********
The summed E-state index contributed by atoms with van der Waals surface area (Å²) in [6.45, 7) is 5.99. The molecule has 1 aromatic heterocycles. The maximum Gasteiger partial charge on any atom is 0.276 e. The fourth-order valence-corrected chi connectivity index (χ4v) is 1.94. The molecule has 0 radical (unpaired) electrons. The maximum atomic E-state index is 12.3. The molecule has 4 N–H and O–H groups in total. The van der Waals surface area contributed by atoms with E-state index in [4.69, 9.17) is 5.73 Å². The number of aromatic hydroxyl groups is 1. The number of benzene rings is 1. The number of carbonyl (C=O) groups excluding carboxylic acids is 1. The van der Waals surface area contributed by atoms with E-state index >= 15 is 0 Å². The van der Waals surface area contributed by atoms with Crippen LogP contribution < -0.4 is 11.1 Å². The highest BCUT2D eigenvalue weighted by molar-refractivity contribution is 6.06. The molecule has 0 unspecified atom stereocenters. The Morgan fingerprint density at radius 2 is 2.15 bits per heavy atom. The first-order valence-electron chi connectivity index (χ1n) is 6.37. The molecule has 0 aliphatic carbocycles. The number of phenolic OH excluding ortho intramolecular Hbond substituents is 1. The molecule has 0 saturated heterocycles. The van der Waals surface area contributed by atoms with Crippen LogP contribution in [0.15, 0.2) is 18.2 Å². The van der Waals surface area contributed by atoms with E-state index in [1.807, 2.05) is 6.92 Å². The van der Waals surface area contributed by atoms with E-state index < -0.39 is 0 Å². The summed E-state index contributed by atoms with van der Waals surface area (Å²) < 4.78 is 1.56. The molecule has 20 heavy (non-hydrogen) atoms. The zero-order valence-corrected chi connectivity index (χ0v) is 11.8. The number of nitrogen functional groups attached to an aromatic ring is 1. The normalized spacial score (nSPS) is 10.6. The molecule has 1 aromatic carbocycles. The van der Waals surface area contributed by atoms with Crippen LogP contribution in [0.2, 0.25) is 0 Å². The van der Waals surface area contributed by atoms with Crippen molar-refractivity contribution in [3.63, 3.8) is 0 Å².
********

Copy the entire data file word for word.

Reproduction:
The summed E-state index contributed by atoms with van der Waals surface area (Å²) in [6.45, 7) is 5.99. The molecule has 1 aromatic heterocycles. The maximum Gasteiger partial charge on any atom is 0.276 e. The fourth-order valence-corrected chi connectivity index (χ4v) is 1.94. The molecule has 0 radical (unpaired) electrons. The maximum atomic E-state index is 12.3. The molecule has 4 N–H and O–H groups in total. The van der Waals surface area contributed by atoms with E-state index in [4.69, 9.17) is 5.73 Å². The number of aromatic hydroxyl groups is 1. The number of benzene rings is 1. The number of carbonyl (C=O) groups excluding carboxylic acids is 1. The van der Waals surface area contributed by atoms with E-state index >= 15 is 0 Å². The van der Waals surface area contributed by atoms with Crippen LogP contribution < -0.4 is 11.1 Å². The highest BCUT2D eigenvalue weighted by molar-refractivity contribution is 6.06. The molecule has 0 unspecified atom stereocenters. The Morgan fingerprint density at radius 2 is 2.15 bits per heavy atom. The first-order valence-electron chi connectivity index (χ1n) is 6.37. The molecule has 0 aliphatic carbocycles. The number of phenolic OH excluding ortho intramolecular Hbond substituents is 1. The molecule has 0 saturated heterocycles. The van der Waals surface area contributed by atoms with Crippen LogP contribution in [0.15, 0.2) is 18.2 Å². The van der Waals surface area contributed by atoms with E-state index in [1.807, 2.05) is 6.92 Å². The van der Waals surface area contributed by atoms with E-state index < -0.39 is 0 Å². The summed E-state index contributed by atoms with van der Waals surface area (Å²) < 4.78 is 1.56. The molecule has 20 heavy (non-hydrogen) atoms. The zero-order valence-corrected chi connectivity index (χ0v) is 11.8. The number of nitrogen functional groups attached to an aromatic ring is 1. The normalized spacial score (nSPS) is 10.6. The molecule has 1 aromatic carbocycles. The van der Waals surface area contributed by atoms with Crippen LogP contribution in [0.2, 0.25) is 0 Å². The van der Waals surface area contributed by atoms with Crippen molar-refractivity contribution in [3.63, 3.8) is 0 Å².